Considering cancelling your auto insurance? Whether it is because you have found a better rate elsewhere or you are now selling your vehicle, it is important to understand how insurance premiums work. If you do decide to cancel, it is important to understand the penalties or fees involved with cancelling before your renewal date. Let’s dissect what an insurance premium is, the difference between short rate vs. pro rata cancellations, and how to determine if you will qualify for a refund.

Setting up your policy

When you set up an insurance policy, you are entering into a year-long (12 month) contract with your insurer. The insurance company will agree to insure you for the length of the policy term or policy period. In turn, you are agreeing to pay insurance for the duration of the insurance coverage.

Your insurance premium is the price that you have agreed to pay for the insurance policy. Insurance premiums are always calculated as an amount owing for the full year of coverage. You may choose to pay the premium in one full installment. Another option is for your insurance company to finance your premium so you can make monthly payments instead.  However, it is important to remember that you are still entering a year-long contract and have agreed to pay for a full year of insurance coverage.

Cancellation of a policy

Pro-rata and short-rate are two different ways of determining the refund amount that an insured party will receive if their insurance policy is cancelled before the expiry date. A policy will state in the Terms and Conditions section which approach applies and in which situation.

A cancellation refund will be provided if you paid your premiums annually in advance. Cancelling monthly policies will require you to pay the fee or penalty.

Pro rata (pro-rated) cancellations

Pro-rated cancellations are applied when the insurer cancels the policy and, in some cases, to an insured initiated cancellation. Insurers usually cancel the policy because of some material change that has occurred. A material change is defined as “a substantial and continuing change to your situation that affects and increases the risk.” In light of these changes, your insurer is uncomfortable staying on the policy. Some examples of material changes could be:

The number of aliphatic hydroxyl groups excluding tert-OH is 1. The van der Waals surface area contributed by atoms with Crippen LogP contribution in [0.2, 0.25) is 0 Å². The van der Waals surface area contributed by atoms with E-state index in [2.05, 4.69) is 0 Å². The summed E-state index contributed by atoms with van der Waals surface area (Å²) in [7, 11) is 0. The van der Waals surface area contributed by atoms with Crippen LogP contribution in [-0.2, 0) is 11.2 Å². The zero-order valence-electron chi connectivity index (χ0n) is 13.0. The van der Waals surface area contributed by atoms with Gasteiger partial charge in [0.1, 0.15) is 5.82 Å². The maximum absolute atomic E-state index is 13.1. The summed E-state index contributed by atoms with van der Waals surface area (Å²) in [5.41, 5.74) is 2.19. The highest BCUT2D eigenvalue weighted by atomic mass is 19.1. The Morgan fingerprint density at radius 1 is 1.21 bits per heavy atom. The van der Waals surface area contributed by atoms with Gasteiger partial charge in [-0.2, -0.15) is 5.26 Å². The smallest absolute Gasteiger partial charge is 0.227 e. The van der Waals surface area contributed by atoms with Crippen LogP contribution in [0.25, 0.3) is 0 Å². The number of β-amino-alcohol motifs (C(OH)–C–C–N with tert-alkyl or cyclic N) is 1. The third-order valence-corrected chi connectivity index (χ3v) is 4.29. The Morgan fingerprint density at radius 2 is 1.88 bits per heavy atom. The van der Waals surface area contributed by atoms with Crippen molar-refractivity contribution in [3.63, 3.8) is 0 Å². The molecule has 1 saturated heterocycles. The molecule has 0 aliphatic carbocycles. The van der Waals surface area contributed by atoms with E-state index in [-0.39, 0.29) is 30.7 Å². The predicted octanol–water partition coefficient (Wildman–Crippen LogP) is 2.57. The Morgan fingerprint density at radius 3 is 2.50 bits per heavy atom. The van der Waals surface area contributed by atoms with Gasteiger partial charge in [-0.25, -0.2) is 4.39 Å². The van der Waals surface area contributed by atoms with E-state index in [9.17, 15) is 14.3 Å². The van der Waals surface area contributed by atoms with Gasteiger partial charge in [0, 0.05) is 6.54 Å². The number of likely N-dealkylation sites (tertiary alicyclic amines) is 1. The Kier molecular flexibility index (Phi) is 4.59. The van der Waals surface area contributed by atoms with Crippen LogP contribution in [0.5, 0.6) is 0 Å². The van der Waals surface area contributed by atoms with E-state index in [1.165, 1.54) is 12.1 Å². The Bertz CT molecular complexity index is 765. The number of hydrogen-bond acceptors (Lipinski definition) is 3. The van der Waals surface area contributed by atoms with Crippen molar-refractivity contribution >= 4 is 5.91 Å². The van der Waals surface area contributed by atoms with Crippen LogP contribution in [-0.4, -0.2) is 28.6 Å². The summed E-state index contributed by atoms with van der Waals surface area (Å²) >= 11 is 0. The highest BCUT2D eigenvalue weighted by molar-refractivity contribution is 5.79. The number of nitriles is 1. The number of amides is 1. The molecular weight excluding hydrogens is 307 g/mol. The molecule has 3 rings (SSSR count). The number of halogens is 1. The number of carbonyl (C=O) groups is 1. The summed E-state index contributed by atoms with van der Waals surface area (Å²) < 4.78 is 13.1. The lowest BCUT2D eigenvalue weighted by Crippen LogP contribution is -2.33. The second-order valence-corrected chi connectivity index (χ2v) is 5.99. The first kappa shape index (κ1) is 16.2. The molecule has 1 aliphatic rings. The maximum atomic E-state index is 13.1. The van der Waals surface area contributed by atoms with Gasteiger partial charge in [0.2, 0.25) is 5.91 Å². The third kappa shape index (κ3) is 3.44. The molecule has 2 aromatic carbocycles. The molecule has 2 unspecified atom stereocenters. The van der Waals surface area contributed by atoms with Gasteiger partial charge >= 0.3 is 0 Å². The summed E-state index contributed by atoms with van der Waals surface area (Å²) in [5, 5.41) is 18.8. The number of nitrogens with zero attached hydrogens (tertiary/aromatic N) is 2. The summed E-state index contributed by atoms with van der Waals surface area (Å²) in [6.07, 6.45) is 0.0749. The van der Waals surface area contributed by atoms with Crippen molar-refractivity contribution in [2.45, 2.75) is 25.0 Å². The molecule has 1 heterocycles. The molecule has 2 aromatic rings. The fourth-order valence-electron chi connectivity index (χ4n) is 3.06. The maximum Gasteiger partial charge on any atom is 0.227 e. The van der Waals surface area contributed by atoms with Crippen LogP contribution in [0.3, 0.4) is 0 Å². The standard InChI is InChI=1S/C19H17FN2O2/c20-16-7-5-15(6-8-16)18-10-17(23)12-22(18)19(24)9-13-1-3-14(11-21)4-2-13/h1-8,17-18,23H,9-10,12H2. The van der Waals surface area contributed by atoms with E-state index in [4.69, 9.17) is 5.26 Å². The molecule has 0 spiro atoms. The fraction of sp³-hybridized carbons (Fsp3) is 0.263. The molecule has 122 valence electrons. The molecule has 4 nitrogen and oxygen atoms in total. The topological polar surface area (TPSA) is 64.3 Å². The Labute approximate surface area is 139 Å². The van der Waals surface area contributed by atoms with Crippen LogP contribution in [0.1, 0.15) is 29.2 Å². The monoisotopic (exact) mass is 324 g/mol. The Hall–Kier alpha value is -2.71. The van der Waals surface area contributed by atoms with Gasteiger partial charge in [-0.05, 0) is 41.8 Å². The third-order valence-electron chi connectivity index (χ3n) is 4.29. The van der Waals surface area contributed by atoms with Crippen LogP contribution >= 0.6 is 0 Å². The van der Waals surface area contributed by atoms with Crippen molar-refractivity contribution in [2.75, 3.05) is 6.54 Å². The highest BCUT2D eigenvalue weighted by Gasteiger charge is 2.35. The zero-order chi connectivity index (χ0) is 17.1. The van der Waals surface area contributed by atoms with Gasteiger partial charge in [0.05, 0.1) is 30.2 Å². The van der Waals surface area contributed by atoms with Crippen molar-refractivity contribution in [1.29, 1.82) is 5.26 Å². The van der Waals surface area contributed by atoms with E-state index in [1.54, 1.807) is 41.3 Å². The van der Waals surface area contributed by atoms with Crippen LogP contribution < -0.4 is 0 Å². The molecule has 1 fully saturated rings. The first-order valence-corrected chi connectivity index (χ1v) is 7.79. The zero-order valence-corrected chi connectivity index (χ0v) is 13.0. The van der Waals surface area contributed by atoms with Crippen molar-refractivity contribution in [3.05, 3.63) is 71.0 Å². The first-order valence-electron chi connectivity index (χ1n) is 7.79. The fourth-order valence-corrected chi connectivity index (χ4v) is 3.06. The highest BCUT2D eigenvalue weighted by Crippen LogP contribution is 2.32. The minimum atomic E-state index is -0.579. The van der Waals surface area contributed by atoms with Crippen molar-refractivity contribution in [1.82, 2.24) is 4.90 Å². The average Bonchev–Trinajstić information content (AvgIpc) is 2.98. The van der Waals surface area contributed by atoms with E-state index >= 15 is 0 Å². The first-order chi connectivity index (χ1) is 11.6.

• Allowing a newly-licensed driver to operate your vehicle
  • Using your vehicle for a different purpose, such as delivering parcels or driving to work or school when previously you did not
  • Altering your vehicle for performance or appearance reasons can push up the price of your insurance premium. These modifications are changes that alter your car from the manufacturer’s standard specifications.

If an insurance policy is cancelled “pro rata”, you only owe the earned premium for the time the policy was in force (there is no short rate cancellation penalty.)

Pro-rated cancellation refund

As mentioned above, you would qualify for a refund if you have paid your premiums in advance. With pro-rated cancellations, you are refunded the total amount of the premium you did not use. For example, if you had five months remaining on your policy, you will be refunded a pro-rated amount for that time.

Another scenario would be if an insured pays a premium of $12,000 for the year but the policy is cancelled after six months on a pro-rata basis, the insurer returns $6000 to the insured; 50% of the policy remaining means 50% of the premium is refunded.